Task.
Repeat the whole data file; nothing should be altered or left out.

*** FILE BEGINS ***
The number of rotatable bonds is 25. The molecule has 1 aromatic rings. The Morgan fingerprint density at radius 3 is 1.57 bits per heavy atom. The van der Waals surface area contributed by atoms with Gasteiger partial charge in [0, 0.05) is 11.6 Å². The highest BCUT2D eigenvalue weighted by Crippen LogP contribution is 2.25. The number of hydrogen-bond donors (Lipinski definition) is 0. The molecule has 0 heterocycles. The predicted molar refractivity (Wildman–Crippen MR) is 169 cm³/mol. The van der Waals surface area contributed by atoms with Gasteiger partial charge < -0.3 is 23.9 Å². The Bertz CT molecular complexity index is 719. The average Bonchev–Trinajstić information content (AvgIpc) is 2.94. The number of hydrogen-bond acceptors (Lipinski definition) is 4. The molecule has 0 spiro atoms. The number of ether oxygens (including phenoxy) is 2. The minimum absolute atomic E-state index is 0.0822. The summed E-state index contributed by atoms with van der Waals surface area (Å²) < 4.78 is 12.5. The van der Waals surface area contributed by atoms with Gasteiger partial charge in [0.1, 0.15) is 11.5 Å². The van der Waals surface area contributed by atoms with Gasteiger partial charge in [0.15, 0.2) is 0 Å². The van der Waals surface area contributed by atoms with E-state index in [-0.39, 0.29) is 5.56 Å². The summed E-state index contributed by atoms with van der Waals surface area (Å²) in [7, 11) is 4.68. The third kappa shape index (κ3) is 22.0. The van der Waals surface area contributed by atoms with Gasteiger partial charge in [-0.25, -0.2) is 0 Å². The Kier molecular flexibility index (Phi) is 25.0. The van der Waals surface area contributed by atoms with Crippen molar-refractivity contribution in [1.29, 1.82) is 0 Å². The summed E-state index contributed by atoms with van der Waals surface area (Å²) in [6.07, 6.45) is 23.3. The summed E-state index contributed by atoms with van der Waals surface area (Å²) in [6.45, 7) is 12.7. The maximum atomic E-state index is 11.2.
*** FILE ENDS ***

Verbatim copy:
The number of rotatable bonds is 25. The molecule has 1 aromatic rings. The Morgan fingerprint density at radius 3 is 1.57 bits per heavy atom. The van der Waals surface area contributed by atoms with Gasteiger partial charge in [0, 0.05) is 11.6 Å². The highest BCUT2D eigenvalue weighted by Crippen LogP contribution is 2.25. The number of hydrogen-bond donors (Lipinski definition) is 0. The molecule has 0 heterocycles. The predicted molar refractivity (Wildman–Crippen MR) is 169 cm³/mol. The van der Waals surface area contributed by atoms with Gasteiger partial charge < -0.3 is 23.9 Å². The Bertz CT molecular complexity index is 719. The average Bonchev–Trinajstić information content (AvgIpc) is 2.94. The number of hydrogen-bond acceptors (Lipinski definition) is 4. The molecule has 0 spiro atoms. The number of ether oxygens (including phenoxy) is 2. The minimum absolute atomic E-state index is 0.0822. The summed E-state index contributed by atoms with van der Waals surface area (Å²) < 4.78 is 12.5. The van der Waals surface area contributed by atoms with Gasteiger partial charge in [0.1, 0.15) is 11.5 Å². The van der Waals surface area contributed by atoms with Gasteiger partial charge in [0.15, 0.2) is 0 Å². The van der Waals surface area contributed by atoms with E-state index in [-0.39, 0.29) is 5.56 Å². The summed E-state index contributed by atoms with van der Waals surface area (Å²) in [7, 11) is 4.68. The third kappa shape index (κ3) is 22.0. The van der Waals surface area contributed by atoms with Gasteiger partial charge in [-0.25, -0.2) is 0 Å². The Kier molecular flexibility index (Phi) is 25.0. The van der Waals surface area contributed by atoms with Crippen molar-refractivity contribution in [1.29, 1.82) is 0 Å². The summed E-state index contributed by atoms with van der Waals surface area (Å²) in [6.07, 6.45) is 23.3. The summed E-state index contributed by atoms with van der Waals surface area (Å²) in [6.45, 7) is 12.7. The maximum atomic E-state index is 11.2.